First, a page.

I knew some people at Electronic Arts who worked on the Battlefield franchise. Working with them was one of our first gigs. One of the early challenges we had was knowing how much to charge for our services. As a Soldier, you work as long as it takes to accomplish the mission and your pay is the same regardless of outside circumstances. There’s really no relationship between pay and time in the military. I remember in one of our early phone calls with EA one of the producers asked us how much we charge for our services. At the time we had no idea what our time and expertise was worth. We threw out a number and the EA guys laughed at us. They literally said, “We can pay you more than that!” Lesson learned.
We probably wasted a lot of money and time starting a business immediately after retirement because we were career military guys and not trained businessmen. We made some mistakes, learned a lot, but we’ve been doing this for more than 10-years now.
One other similarity between Hollywood and the military is both cultures tend to slap labels on people. In the military we literally wear those labels on our uniform. That’s one of the things that always bothered me about the military culture. Promotions and career paths tend to be very rigid and bureaucratic. In the civilian world there are 25-year old CEOs and they’re judged on performance of their leadership and the company. There aren’t any 25-year-old generals. The entertainment industry is similar though because if you’re a consultant, in their mind you’ll always be a consultant. It’s tough to use that role as a stepping stone into something bigger like acting, or directing, or producing.
Our consulting company was essentially our film school. It helped us learn the language of the industry. In 2012 we created our production company, and while our consulting company is still operating and growing, our production company is our primary focus these days.
Bishop working with Norman Lear on Netflix’s reboot of “One Day at a Time”.
Keanu Reeves in The Day the Earth Stood Still. Photo credit IMDB.com
A screenshot of Battlefield 4. Photo credit imdb.com.
GI Joe: The Rise of Cobra released in 2009. Photo credit IMDB.com.
8. What leadership lessons in life and from the Army have helped you most in your career?
I have a few leadership lessons.
For big challenges, eat the elephant one bite at a time. Don’t let the scope of the challenge intimidate you. Take it on incrementally.
You have to do the work. A lot of young people think accomplishing something is as easy as Googling it. It isn’t. You have to do the work, and oftentimes the work is more difficult than you imagine.
Don’t take “no” for an answer. Write the white paper telling the two-star general he is making a mistake.
Teamwork. It’s critical that you come together to achieve a common mission or objective. You won’t do it alone.
For those getting out of the military soon, I recommend that you find and do something you’re passionate about. Do something that excites you. Do something that will make you look at weekends as a distraction and look forward to Monday mornings. Whatever you are passionate about and love doing, find a way to do it and make money from it. If it doesn’t work, you can always get a government job or contracting job or whatever job other retired military people do.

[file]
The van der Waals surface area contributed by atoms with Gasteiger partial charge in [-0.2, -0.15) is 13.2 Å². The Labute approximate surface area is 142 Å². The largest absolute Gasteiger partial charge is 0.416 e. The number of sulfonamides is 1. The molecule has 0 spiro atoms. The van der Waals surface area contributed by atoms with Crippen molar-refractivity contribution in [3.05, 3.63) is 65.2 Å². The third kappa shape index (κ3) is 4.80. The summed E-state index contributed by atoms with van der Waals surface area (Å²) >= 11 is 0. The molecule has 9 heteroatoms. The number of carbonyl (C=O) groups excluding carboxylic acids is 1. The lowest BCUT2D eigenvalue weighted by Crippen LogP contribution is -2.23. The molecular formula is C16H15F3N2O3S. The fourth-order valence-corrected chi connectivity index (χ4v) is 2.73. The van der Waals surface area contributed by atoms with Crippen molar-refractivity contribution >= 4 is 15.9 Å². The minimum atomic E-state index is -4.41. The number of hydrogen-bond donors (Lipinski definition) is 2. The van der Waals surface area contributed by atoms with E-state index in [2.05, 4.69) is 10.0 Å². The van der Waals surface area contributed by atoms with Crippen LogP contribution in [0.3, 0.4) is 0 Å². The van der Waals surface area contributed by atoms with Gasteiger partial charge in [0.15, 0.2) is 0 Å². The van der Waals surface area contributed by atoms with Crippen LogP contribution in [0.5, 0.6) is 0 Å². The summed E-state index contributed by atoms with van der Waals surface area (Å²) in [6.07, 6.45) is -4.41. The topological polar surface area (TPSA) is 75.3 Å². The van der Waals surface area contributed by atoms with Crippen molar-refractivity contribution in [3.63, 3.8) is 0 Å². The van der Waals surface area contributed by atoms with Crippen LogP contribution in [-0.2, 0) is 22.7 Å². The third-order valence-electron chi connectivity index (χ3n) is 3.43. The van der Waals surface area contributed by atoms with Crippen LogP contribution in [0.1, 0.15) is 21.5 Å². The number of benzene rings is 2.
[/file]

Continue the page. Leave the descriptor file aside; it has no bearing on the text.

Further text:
9. As a service, how do we get more veteran stories told in the Hollywood arena?
In 1927 the first Academy Award for Best Picture went to the Army for a movie called Wings. The military has been part of Hollywood ever since and military stories have always been a part of the DNA of filmmaking and storytelling in Hollywood. For decades Hollywood was patriotic and told mostly pro-American stories portraying our troops against foreign enemies. Yes, it was probably borderline propaganda, but it was a unifying effort from people who loved their country. After the Vietnam War, and even more so after 9/11, most films and television programs about our troops were about fighting their own government, their chain of command or themselves. The politics in the industry shifted along with the way Hollywood portrayed our military. Hollywood struggles with telling authentic stories about our military. It seems we’re mostly portrayed as superheroes or broken mental patients. To answer your question, the only way we can change Hollywood is to do it ourselves. That is the only way it is going to get done authentically. We need to work to become the writers, or producers, or financiers to fund our own content. It’s easier to do that today than it’s ever been, but it’s still extremely difficult.
A scene from Wings in 1927 that won the first Oscar for Best Picture. Photo credit Paramount Studios.
10. What are you most proud of in life and your career?
Personally, I am most proud of my marriage to my wife of 25 years. She is my life’s purpose. Career wise, building three businesses with my business partner Brian Chung. But I am not done yet, so we will see what comes next.